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Local Government across Wales needs to be supported and empowered so that our local councils and police bodies can continue to deliver local and national services to their communities.

First published:
24 February 2021
Last updated:

This was published under the 2016 to 2021 administration of the Welsh Government

This is the message from Finance Minister Rebecca Evans, as a summary of findings on reforming local government finance in Wales is published today.

The paper brings together expert-led research commissioned by the Welsh Government over the past five years to understand the options for making local taxes more progressive, whilst still maintaining vital revenue for local services.

As well as exploring more radical alternative approaches such as land value tax and local income tax, the paper also considers the options for making significant improvements to existing systems and provides a robust basis to inform proposals over the next Senedd term.

Recognising that such reforms should be considered carefully, the Welsh Government has already taken important steps to develop a fairer council tax system in Wales. Working closely with local councils and the Welsh Local Government Association (WLGA), new legislation to remove imprisonment for non-payment of council tax was introduced in 2019 and a more citizen-focused system for managing debt has been developed. The Welsh Government has also worked with to improve access to discounts for people with severe mental impairments and encouraged low-income households to take up its Council Tax Reduction Scheme, mitigating some of the effects of Universal Credit. Young care leavers have also been exempted from council tax.

The paper also reflects on the steps taken to support businesses  and other ratepayers, including providing significant targeted rates relief for small businesses, high streets, hospitality and leisure sectors, and childcare premises. In light of the pandemic, decisions have also been taken to freeze non-domestic rates increases next year to ease the pressure on already struggling businesses.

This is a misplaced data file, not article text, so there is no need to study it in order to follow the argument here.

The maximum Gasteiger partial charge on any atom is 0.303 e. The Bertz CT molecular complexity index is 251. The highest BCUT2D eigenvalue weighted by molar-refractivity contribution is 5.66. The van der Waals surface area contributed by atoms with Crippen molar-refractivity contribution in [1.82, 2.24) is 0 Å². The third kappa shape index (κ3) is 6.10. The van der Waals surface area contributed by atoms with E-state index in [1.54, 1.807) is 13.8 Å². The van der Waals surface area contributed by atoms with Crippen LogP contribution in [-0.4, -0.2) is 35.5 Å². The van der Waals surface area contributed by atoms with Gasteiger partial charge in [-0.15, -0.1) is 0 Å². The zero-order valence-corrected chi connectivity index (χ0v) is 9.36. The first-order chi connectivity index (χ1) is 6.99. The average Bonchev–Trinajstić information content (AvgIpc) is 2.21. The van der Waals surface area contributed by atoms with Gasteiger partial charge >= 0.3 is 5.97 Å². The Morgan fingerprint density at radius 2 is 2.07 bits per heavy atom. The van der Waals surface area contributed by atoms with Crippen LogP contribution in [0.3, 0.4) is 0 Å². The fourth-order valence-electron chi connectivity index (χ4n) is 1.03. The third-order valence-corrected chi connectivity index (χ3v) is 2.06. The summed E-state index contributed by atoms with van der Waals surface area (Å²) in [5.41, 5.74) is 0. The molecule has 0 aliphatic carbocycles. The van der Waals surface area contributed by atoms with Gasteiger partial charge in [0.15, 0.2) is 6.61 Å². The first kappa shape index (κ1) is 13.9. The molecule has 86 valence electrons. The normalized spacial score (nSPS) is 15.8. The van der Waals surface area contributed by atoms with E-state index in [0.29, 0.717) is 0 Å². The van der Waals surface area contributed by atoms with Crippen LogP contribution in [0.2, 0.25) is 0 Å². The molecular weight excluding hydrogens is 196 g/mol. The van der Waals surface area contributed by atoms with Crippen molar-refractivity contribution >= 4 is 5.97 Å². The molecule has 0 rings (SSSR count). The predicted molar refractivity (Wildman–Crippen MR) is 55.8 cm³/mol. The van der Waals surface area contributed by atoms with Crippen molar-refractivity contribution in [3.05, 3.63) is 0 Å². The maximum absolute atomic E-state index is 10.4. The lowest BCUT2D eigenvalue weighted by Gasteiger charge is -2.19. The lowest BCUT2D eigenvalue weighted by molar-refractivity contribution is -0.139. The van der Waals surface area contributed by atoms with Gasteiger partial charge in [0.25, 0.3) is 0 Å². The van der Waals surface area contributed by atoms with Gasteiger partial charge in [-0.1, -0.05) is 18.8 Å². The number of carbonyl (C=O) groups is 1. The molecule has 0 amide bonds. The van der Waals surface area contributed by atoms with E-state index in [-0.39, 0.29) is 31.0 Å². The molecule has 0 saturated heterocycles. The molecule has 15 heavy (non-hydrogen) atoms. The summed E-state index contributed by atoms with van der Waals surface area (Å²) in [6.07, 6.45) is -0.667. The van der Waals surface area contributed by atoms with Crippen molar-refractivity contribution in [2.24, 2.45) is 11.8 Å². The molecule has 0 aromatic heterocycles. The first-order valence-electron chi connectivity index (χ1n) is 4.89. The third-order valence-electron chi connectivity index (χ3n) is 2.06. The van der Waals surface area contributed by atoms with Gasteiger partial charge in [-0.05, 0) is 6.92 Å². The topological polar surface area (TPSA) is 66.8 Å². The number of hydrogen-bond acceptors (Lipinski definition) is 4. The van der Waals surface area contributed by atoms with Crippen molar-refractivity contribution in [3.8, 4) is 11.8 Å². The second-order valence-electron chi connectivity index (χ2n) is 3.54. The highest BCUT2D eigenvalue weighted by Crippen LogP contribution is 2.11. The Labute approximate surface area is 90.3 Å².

Finance Minister Rebecca Evans said:

The paper I have published today focusses on the future of local taxes, council tax and non-domestic rates, reflecting on a number of key research studies that have been carried out this term and provides a robust basis to inform proposals over the next Senedd term.

“It is clear the scale of work to radically reform the system would take time and careful management to ensure that local government continues to sustain vitally important revenue streams.

“Whatever approach is adopted in the future, one thing is clear, we must continue to support and enable local government to go on delivering better local services for everyone: to provide the best foundation in early life, to help those who need it most, and to tackle poverty by creating a thriving economy which benefits everyone fairly.

Cllr Anthony Hunt, WLGA Spokesperson for Finance and Resources said:

Both the Council Tax and Business Rates raise over £2.5bn for local public services and provide a vital funding stream for the things our communities rely on.  The Finance Minister is right that any reform will take time and should be fair to those who pay taxes as well.